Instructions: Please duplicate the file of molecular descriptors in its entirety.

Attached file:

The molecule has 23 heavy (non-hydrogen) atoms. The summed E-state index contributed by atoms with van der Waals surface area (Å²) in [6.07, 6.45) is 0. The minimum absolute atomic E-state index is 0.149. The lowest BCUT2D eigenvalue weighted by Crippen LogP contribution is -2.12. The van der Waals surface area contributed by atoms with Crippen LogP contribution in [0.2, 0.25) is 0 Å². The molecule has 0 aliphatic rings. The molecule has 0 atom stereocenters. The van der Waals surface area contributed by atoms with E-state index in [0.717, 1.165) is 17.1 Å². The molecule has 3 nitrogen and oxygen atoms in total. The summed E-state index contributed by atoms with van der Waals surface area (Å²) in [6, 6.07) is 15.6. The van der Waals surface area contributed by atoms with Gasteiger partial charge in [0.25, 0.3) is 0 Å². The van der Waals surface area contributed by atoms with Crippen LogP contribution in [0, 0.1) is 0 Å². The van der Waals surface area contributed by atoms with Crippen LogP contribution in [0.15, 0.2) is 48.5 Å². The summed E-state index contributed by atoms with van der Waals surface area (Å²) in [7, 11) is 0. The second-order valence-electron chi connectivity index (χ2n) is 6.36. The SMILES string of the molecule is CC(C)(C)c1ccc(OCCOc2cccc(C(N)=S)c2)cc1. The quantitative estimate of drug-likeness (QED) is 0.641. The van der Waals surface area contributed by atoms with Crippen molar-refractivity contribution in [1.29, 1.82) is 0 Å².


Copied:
The molecule has 23 heavy (non-hydrogen) atoms. The summed E-state index contributed by atoms with van der Waals surface area (Å²) in [6.07, 6.45) is 0. The minimum absolute atomic E-state index is 0.149. The lowest BCUT2D eigenvalue weighted by Crippen LogP contribution is -2.12. The van der Waals surface area contributed by atoms with Crippen LogP contribution in [0.2, 0.25) is 0 Å². The molecule has 0 aliphatic rings. The molecule has 0 atom stereocenters. The van der Waals surface area contributed by atoms with E-state index in [0.717, 1.165) is 17.1 Å². The molecule has 3 nitrogen and oxygen atoms in total. The summed E-state index contributed by atoms with van der Waals surface area (Å²) in [6, 6.07) is 15.6. The van der Waals surface area contributed by atoms with Gasteiger partial charge in [0.25, 0.3) is 0 Å². The van der Waals surface area contributed by atoms with Crippen LogP contribution in [0, 0.1) is 0 Å². The van der Waals surface area contributed by atoms with Crippen LogP contribution in [0.15, 0.2) is 48.5 Å². The summed E-state index contributed by atoms with van der Waals surface area (Å²) in [7, 11) is 0. The second-order valence-electron chi connectivity index (χ2n) is 6.36. The SMILES string of the molecule is CC(C)(C)c1ccc(OCCOc2cccc(C(N)=S)c2)cc1. The quantitative estimate of drug-likeness (QED) is 0.641. The van der Waals surface area contributed by atoms with Crippen molar-refractivity contribution in [1.29, 1.82) is 0 Å².